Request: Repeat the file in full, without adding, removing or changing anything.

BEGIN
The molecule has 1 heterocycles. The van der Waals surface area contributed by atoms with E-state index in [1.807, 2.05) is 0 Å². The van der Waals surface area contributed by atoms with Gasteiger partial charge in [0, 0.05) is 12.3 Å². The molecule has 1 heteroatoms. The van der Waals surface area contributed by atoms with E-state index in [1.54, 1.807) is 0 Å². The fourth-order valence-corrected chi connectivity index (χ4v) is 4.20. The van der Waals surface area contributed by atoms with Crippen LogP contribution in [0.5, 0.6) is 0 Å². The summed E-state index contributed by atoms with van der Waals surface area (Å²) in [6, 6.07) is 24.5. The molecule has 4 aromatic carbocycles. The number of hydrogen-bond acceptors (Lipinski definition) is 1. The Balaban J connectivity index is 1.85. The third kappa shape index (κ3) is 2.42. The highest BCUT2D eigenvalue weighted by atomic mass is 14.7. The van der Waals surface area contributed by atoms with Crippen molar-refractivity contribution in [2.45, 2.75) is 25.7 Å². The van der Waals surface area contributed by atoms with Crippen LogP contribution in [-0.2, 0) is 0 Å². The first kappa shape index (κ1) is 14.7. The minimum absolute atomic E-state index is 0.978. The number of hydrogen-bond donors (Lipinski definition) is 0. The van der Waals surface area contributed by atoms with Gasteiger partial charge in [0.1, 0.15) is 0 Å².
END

The molecule has 1 heterocycles. The van der Waals surface area contributed by atoms with E-state index in [1.807, 2.05) is 0 Å². The van der Waals surface area contributed by atoms with Gasteiger partial charge in [0, 0.05) is 12.3 Å². The molecule has 1 heteroatoms. The van der Waals surface area contributed by atoms with E-state index in [1.54, 1.807) is 0 Å². The fourth-order valence-corrected chi connectivity index (χ4v) is 4.20. The van der Waals surface area contributed by atoms with Crippen LogP contribution in [0.5, 0.6) is 0 Å². The summed E-state index contributed by atoms with van der Waals surface area (Å²) in [6, 6.07) is 24.5. The molecule has 4 aromatic carbocycles. The number of hydrogen-bond acceptors (Lipinski definition) is 1. The Balaban J connectivity index is 1.85. The third kappa shape index (κ3) is 2.42. The highest BCUT2D eigenvalue weighted by atomic mass is 14.7. The van der Waals surface area contributed by atoms with Crippen molar-refractivity contribution in [2.45, 2.75) is 25.7 Å². The van der Waals surface area contributed by atoms with Crippen LogP contribution in [-0.2, 0) is 0 Å². The first kappa shape index (κ1) is 14.7. The minimum absolute atomic E-state index is 0.978. The number of hydrogen-bond donors (Lipinski definition) is 0. The van der Waals surface area contributed by atoms with Gasteiger partial charge in [0.1, 0.15) is 0 Å².